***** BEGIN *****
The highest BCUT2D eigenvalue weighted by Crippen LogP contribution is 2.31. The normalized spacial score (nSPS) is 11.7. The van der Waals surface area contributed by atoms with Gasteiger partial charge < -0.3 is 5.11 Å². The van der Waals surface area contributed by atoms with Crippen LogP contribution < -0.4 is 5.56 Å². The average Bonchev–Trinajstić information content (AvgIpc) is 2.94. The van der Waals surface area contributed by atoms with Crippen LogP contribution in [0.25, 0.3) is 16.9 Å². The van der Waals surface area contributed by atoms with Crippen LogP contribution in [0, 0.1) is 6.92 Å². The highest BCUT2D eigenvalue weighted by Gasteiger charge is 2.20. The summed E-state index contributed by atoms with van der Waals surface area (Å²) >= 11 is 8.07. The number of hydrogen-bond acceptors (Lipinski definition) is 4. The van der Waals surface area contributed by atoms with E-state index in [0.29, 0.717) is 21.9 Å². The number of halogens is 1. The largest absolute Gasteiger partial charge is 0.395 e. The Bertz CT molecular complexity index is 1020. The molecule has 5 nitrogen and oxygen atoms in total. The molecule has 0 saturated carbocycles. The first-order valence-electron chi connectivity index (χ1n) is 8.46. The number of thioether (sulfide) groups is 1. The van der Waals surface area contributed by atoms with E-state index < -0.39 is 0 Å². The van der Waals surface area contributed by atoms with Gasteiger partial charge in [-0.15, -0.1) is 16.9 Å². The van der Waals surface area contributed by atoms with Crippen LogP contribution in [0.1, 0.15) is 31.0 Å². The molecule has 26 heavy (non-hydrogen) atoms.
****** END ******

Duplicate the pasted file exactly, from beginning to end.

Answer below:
The highest BCUT2D eigenvalue weighted by Crippen LogP contribution is 2.31. The normalized spacial score (nSPS) is 11.7. The van der Waals surface area contributed by atoms with Gasteiger partial charge < -0.3 is 5.11 Å². The van der Waals surface area contributed by atoms with Crippen LogP contribution < -0.4 is 5.56 Å². The average Bonchev–Trinajstić information content (AvgIpc) is 2.94. The van der Waals surface area contributed by atoms with Crippen LogP contribution in [0.25, 0.3) is 16.9 Å². The van der Waals surface area contributed by atoms with Crippen LogP contribution in [0, 0.1) is 6.92 Å². The highest BCUT2D eigenvalue weighted by Gasteiger charge is 2.20. The summed E-state index contributed by atoms with van der Waals surface area (Å²) >= 11 is 8.07. The number of hydrogen-bond acceptors (Lipinski definition) is 4. The van der Waals surface area contributed by atoms with E-state index in [0.29, 0.717) is 21.9 Å². The number of halogens is 1. The largest absolute Gasteiger partial charge is 0.395 e. The Bertz CT molecular complexity index is 1020. The molecule has 5 nitrogen and oxygen atoms in total. The molecule has 0 saturated carbocycles. The first-order valence-electron chi connectivity index (χ1n) is 8.46. The number of thioether (sulfide) groups is 1. The van der Waals surface area contributed by atoms with E-state index < -0.39 is 0 Å². The van der Waals surface area contributed by atoms with Gasteiger partial charge in [-0.15, -0.1) is 16.9 Å². The van der Waals surface area contributed by atoms with Crippen LogP contribution in [0.1, 0.15) is 31.0 Å². The molecule has 26 heavy (non-hydrogen) atoms.